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The two major investors in Facebook, speaking today at DLD in Munich, put a line in the sand: read their lips, no IPO for the company in 201…

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The two major investors in Facebook, speaking today at DLD in Munich, put a line in the sand: read their lips, no IPO for the company in 2010. Both Jim Breyer of Accel Partners, and Yuri Milner of DST said on stage that they are in no hurry for an exit on Facebook, nevermind the collective more-than-half-billion investment in the company. “I am happy to announce that there will be no near term IPO on Facebook; this mean 2010. For them, it is all about getting the product and team right.” Milner: “We have permanent capital, we don’t have to return money to investors, so we have unlimited patience. We want to have the vision follow-through. It is up to the board and management to make the call.”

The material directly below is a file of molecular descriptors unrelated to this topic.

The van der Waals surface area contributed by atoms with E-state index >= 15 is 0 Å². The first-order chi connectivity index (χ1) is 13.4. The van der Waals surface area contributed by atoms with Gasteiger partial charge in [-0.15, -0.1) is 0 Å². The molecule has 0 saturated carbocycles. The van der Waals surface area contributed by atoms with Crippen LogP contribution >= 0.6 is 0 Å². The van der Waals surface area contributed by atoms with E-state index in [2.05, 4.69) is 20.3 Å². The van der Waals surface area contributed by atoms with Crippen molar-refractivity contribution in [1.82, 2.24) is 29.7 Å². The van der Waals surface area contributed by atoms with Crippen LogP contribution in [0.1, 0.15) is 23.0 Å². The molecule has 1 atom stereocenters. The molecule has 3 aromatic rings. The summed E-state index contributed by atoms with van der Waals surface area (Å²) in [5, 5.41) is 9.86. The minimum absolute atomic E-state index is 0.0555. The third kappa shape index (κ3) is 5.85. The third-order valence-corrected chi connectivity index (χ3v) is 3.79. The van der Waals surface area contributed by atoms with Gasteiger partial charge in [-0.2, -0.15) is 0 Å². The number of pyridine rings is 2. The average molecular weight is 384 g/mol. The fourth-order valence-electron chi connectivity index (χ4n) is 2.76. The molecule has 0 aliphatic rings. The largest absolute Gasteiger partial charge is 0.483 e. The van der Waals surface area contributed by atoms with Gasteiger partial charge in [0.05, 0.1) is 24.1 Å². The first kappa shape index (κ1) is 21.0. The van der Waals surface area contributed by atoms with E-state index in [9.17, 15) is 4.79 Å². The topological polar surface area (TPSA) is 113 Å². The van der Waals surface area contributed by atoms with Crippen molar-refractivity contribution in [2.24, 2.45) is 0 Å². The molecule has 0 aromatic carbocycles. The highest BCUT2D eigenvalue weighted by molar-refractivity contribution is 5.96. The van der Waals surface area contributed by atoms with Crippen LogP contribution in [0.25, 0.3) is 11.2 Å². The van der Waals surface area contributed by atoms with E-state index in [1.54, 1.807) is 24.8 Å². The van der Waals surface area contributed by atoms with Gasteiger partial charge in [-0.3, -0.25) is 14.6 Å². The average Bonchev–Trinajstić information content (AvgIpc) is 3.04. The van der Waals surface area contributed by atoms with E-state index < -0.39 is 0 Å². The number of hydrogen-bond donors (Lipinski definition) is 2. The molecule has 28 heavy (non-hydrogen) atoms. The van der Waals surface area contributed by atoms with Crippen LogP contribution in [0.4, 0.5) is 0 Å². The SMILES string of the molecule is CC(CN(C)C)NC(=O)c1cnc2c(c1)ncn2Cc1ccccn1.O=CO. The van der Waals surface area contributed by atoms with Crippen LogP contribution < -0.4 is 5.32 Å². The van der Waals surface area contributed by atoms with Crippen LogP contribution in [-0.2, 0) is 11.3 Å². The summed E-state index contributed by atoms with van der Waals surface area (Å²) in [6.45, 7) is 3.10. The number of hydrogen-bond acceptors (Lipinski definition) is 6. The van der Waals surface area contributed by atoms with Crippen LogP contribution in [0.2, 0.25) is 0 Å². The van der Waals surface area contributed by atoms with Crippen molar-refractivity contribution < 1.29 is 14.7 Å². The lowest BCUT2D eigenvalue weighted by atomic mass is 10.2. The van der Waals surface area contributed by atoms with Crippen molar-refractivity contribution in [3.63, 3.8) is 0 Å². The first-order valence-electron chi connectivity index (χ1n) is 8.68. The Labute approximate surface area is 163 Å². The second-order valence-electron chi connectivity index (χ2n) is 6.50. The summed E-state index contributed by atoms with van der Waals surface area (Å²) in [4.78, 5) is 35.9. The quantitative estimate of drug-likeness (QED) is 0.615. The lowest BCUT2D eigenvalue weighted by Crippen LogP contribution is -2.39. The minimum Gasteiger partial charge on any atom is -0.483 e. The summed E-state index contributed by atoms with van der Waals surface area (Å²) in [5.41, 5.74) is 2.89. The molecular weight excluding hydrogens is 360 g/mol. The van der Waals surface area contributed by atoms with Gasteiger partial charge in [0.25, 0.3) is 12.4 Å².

Some other highlights from the session, via my tweets:
– Breyer, Accel: Social networks or Facebook will never approach Google (NSDQ: GOOG) in terms of efficiency or scale of advertising
– Breyer, Accel: our goal for Fbook: over time a Bn users, most web apps to be on Fbook, 100s if not thousands bldg partnerships
– Yuri Milner, DST, investor, Facebook: $200m investment plus few hundred million (thru employee buyback) in Fbook. Closer to $500m?
– Wal-Mart (NYSE: WMT) will be investing tens of millions in social shopping this year: Jim Breyer, Accel

Full live coverage of the session on DLD site here.

  1. The two major investors in Facebook, speaking today at DLD in Munich, put a line in the sand: read their lips, no IPO for the company in 2010. Both Jim Breyer of Accel Partners, and Yuri Milner of DST said on stage that they are in no hurry for an exit on Facebook, nevermind the collective more-than-half-billion investment in the company. “I am happy to announce that there will be no near term IPO on Facebook; this mean 2010. For them, it is all about getting the product and team right.” Milner: “We have permanent capital, we don’t have to return money to investors, so we have unlimited patience. We want to have the vision follow-through. It is up to the board and management to make the call.”

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